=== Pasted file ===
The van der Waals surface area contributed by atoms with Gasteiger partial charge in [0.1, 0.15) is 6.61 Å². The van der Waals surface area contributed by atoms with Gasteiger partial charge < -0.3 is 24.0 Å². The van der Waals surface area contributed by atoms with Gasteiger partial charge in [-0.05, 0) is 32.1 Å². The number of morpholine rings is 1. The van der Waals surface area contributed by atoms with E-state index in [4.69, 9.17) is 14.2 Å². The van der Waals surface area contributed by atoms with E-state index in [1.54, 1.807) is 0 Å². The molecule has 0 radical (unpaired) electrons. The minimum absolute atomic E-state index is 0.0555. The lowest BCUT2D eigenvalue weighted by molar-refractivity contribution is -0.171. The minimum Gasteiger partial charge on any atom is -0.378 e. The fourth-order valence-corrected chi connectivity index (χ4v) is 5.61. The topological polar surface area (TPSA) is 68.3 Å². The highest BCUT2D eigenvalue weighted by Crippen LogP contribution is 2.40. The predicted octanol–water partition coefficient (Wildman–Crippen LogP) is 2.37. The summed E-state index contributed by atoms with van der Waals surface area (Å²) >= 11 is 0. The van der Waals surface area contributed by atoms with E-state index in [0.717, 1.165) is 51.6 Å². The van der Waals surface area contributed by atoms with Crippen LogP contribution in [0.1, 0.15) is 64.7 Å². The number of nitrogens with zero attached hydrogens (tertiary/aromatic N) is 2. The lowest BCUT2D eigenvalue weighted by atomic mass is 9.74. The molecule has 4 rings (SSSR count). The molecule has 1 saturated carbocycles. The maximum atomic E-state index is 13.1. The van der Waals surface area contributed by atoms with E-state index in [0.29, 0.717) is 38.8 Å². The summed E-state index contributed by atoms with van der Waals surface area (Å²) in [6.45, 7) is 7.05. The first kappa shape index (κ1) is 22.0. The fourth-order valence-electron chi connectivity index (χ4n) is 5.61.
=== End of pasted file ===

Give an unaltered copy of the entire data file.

The van der Waals surface area contributed by atoms with Gasteiger partial charge in [0.1, 0.15) is 6.61 Å². The van der Waals surface area contributed by atoms with Gasteiger partial charge < -0.3 is 24.0 Å². The van der Waals surface area contributed by atoms with Gasteiger partial charge in [-0.05, 0) is 32.1 Å². The number of morpholine rings is 1. The van der Waals surface area contributed by atoms with E-state index in [4.69, 9.17) is 14.2 Å². The van der Waals surface area contributed by atoms with E-state index in [1.54, 1.807) is 0 Å². The molecule has 0 radical (unpaired) electrons. The minimum absolute atomic E-state index is 0.0555. The lowest BCUT2D eigenvalue weighted by molar-refractivity contribution is -0.171. The minimum Gasteiger partial charge on any atom is -0.378 e. The fourth-order valence-corrected chi connectivity index (χ4v) is 5.61. The topological polar surface area (TPSA) is 68.3 Å². The highest BCUT2D eigenvalue weighted by Crippen LogP contribution is 2.40. The predicted octanol–water partition coefficient (Wildman–Crippen LogP) is 2.37. The summed E-state index contributed by atoms with van der Waals surface area (Å²) >= 11 is 0. The van der Waals surface area contributed by atoms with E-state index in [0.717, 1.165) is 51.6 Å². The van der Waals surface area contributed by atoms with Crippen LogP contribution in [0.1, 0.15) is 64.7 Å². The number of nitrogens with zero attached hydrogens (tertiary/aromatic N) is 2. The lowest BCUT2D eigenvalue weighted by atomic mass is 9.74. The molecule has 4 rings (SSSR count). The molecule has 1 saturated carbocycles. The maximum atomic E-state index is 13.1. The van der Waals surface area contributed by atoms with E-state index in [0.29, 0.717) is 38.8 Å². The summed E-state index contributed by atoms with van der Waals surface area (Å²) in [6.45, 7) is 7.05. The first kappa shape index (κ1) is 22.0. The fourth-order valence-electron chi connectivity index (χ4n) is 5.61.